What You Need For A Cold Weather Run When You Can't Get To One Of The West Village Gyms
Wintertime doesn't have to force you onto a treadmill, but you should be adjusting your routine to make the most of a chilly trek outdoors.
If you’re not afraid to face frigid weather, or you don't want to head to one of the west village gyms for boxing classes, running in the winter just means a few extra layers, right? Not so fast. Before you barrel into the cold, you should take into consideration what elements could maximize your time outside. Will Torres, fitness expert and founder of Willspace Personal Training NYC, has a few tricks for gearing up the right way, staying hydrated, and making sure you're safe in unstable conditions.
"The first layer should always be something that wicks away sweat," says Torres. "Followed by a warmer top layer with a 1/4 zipper that protects the neck from cold air, but also allows you to get some air when things really heat up. The next layer should be a winter running jacket, designed to keep you warm while having the functionality to move with your body so you're not restricted. For the lower body, it varies by person. If it's really cold you may want to have a t hin running tight as a base layer followed by a running pant or thicker running tight on top. It just depends how much of the cold you can handle. Next, put on a hat and gloves!"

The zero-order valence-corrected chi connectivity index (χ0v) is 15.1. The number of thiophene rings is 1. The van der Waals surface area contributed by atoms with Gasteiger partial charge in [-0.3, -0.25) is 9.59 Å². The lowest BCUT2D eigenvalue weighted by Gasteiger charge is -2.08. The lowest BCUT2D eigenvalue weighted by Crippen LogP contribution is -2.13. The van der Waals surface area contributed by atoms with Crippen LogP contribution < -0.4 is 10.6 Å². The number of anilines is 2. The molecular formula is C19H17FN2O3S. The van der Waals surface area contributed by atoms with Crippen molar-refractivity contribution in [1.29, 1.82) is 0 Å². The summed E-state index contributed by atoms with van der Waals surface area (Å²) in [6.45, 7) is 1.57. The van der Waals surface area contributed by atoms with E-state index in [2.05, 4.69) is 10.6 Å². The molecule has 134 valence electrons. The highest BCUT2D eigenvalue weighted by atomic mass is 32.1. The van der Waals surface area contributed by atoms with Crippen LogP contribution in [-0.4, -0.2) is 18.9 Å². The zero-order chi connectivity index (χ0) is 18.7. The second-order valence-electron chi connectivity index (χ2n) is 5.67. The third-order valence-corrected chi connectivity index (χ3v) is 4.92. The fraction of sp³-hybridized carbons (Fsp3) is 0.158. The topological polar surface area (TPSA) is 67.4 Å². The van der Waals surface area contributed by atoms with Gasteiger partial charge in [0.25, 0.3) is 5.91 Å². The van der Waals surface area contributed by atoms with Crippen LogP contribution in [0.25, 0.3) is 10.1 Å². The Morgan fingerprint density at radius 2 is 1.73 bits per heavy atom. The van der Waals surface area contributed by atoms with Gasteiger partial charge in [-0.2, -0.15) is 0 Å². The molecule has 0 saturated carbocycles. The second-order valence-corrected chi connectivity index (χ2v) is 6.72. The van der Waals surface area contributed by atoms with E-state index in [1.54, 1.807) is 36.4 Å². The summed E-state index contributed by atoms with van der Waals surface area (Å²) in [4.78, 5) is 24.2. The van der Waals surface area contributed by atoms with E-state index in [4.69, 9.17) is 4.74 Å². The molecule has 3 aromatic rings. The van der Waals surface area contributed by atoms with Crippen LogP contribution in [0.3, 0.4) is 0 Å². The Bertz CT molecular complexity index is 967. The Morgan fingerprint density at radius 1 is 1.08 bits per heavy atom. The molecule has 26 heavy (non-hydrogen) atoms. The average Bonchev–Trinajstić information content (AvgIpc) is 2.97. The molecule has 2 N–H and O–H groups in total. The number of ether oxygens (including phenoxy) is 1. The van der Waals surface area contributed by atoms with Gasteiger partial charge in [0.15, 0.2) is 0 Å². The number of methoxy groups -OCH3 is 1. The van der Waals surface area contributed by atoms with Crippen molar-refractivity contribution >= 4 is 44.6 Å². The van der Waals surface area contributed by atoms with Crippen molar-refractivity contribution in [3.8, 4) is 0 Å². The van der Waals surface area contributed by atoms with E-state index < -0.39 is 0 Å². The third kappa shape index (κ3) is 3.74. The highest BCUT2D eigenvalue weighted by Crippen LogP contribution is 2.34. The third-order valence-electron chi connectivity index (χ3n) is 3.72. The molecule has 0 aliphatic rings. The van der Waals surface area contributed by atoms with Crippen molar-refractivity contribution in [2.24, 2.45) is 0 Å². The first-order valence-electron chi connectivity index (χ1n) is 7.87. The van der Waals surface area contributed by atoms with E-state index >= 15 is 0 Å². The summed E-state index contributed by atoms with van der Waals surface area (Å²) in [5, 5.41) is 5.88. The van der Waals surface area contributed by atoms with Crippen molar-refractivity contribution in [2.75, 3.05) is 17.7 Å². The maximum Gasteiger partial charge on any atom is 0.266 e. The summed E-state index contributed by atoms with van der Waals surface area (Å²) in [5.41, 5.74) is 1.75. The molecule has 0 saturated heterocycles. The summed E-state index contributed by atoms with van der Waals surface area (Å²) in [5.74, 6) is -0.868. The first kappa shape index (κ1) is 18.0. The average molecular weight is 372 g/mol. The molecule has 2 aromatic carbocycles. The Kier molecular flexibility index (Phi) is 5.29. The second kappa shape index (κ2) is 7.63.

Torres likes to layer with gear from Tasc Performance. "They have a cotton-bamboo blended material that naturally wicks and regulates body temperature. And since the fabric isn't synthetic, it doesn't retain odor."
Tasc Performance Contour 1/4 Zip Fleece, $58. Tascperformance.com.
Be Aware Of Your Surroundings
In the winter, there's less light and more chance of snow, sleet, or ice, so you'll need to take these factors into account before you hit the road. "When running in the dark, make sure to get gear that has reflective pieces throughout," suggests Torres. "This'll make you more visible to cars and other runners. It's not very safe to run under snowy conditions because the snow can be slippery, and it's not always the snow that's the danger, it's what's below it—like ice. Make sure to run with some cash and an ID. In case something happens during your run, you want to have the ability to get home."
Brooks Nightlife Hat, $25.
Just because you're not racing in hot, humid conditions, doesn't mean you don't need to fuel your body with fluids. "If you're dehydrated by as little as three percent of your body weight, you can lose as much as 10 percent of your speed and endurance. The most important time to hydrate is before you start your run. For runs over 40 minutes, you should have with you or find a water source sometime mid-way through."
Amphipod Hydraform Thermal-Lite Water Bottle, $22. Amphipod.com.
Have Good Breathing Form
You know that painful burning sensation you feel when you're guzzling freezing cold air? You can avoid that! "A common reason for this throat burn is starting the run too fast and not having your breathing under control. It's important to start off slowly and as your body warms and gets used to the cold air, you can pick up the pace. One way to warm the cold air is to breath in through the noise. It'll add a little moisture to the dry air, further avoiding the burn. You also can try running with a ski mask to trap the air and help warm it before it gets to your lungs."
If you don't dig the robber-in-the-night look of a ski mask, try a breathing through a neck warmer or scarf made of a running-appropriate material.
Nike Thermal Neck Warmer, $25. Citysports.com.